This course is intended to provide entering doctoral students with information on the variety of health economics models, methods, topics, and publication outlets valued and used by faculty in the HCMG doctoral program and outside of it. The course has two main parts: the first, to acquaint students with theoretical modeling tools used frequently by health economists. This part of the course involves a number of lectures coupled with students' presentations from the health economics, management and operations research community at Penn on a research method or strategy they have found helpful and they think is important for all doctoral students to know.
This advanced PhD seminar will explore topics in the industrial organization of health care and structural econometric approaches in health economics. The focus in this course is the development of advanced econometric tools. The (tentative) topics covered include health insurance and hospital demand estimation, the analysis of hospital competition, insurer competition, quality competition, technology adoption, models of entry and exit and dynamic oligopoly games. The readings will focus on recent advances in economics. Students are required to present recent research from the field and write an empirical research paper that broadly based on the topics covered in the course. With the permission of the instructor, the seminar is open to doctoral students from departments other than Health Care Management.
This course presents a survey of the field of implementation science in health. The structure of the course will include two parts. In the first part, we will introduce the field of implementation science, with an emphasis on theory, design and measurement. In the second part, we will focus on applied implementation science which will include examples of research programs in implementation science as well as applying insights of implementation science to practical implementation. An emphasis on qualitative and mixed methods approaches is included.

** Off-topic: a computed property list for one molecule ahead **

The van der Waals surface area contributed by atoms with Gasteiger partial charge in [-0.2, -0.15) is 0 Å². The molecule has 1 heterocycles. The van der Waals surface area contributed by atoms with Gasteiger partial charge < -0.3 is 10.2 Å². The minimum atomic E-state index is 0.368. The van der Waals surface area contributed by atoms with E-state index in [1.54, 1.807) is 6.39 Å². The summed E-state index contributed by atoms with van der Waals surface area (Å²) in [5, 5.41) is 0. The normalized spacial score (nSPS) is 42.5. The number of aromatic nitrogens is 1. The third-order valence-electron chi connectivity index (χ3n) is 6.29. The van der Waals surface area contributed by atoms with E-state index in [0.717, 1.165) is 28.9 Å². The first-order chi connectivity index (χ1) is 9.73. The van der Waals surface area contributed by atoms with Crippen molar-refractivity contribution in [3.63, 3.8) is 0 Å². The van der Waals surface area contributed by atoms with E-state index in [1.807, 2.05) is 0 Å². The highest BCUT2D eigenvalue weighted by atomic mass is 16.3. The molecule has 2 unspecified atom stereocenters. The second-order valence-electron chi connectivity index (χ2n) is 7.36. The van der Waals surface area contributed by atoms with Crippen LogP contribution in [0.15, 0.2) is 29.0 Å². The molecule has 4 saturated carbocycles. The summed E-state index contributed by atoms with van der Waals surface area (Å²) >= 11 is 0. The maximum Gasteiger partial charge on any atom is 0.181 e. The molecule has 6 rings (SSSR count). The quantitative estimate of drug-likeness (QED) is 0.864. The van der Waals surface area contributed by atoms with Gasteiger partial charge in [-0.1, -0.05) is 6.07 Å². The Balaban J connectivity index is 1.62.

Management 238 is an organizational behavior course, examining individual, interpersonal, and group effectiveness at work. Topics range from decision- making, motivation, and personality to networks, influence, helping, leadership, teamwork, and organizational culture. The learning method is heavily experiential, with a focus on applying key principles to the human side of management in role-play exercises, simulations, a mini-TED talk, and group projects in local organizations. This course requires the instructor's permission. Registration is by application only; Penn InTouch requests will not be processed. The link to the application form will be available on the Management Department's website: https://mgmt.wharton.upenn.edu/programs/undergraduate. The deadline for applications is March 15, 2019 at 5 PM. Students will be notified by March 25, 2019 regarding the status of their application.